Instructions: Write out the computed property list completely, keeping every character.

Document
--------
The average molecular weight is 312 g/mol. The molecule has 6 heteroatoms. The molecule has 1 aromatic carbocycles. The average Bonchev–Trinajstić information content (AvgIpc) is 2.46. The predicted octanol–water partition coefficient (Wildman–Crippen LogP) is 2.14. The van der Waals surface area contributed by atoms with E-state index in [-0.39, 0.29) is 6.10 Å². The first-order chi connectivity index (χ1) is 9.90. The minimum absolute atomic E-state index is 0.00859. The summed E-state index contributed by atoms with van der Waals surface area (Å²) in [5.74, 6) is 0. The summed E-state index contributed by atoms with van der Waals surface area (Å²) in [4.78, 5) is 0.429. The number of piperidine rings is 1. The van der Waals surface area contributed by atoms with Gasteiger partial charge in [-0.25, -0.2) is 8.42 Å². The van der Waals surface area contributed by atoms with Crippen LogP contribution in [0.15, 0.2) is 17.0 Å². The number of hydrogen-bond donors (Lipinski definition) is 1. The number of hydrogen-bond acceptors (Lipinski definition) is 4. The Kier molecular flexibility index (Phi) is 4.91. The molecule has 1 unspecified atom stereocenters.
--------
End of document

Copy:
The average molecular weight is 312 g/mol. The molecule has 6 heteroatoms. The molecule has 1 aromatic carbocycles. The average Bonchev–Trinajstić information content (AvgIpc) is 2.46. The predicted octanol–water partition coefficient (Wildman–Crippen LogP) is 2.14. The van der Waals surface area contributed by atoms with E-state index in [-0.39, 0.29) is 6.10 Å². The first-order chi connectivity index (χ1) is 9.90. The minimum absolute atomic E-state index is 0.00859. The summed E-state index contributed by atoms with van der Waals surface area (Å²) in [5.74, 6) is 0. The summed E-state index contributed by atoms with van der Waals surface area (Å²) in [4.78, 5) is 0.429. The number of piperidine rings is 1. The van der Waals surface area contributed by atoms with Gasteiger partial charge in [-0.25, -0.2) is 8.42 Å². The van der Waals surface area contributed by atoms with Crippen LogP contribution in [0.15, 0.2) is 17.0 Å². The number of hydrogen-bond donors (Lipinski definition) is 1. The number of hydrogen-bond acceptors (Lipinski definition) is 4. The Kier molecular flexibility index (Phi) is 4.91. The molecule has 1 unspecified atom stereocenters.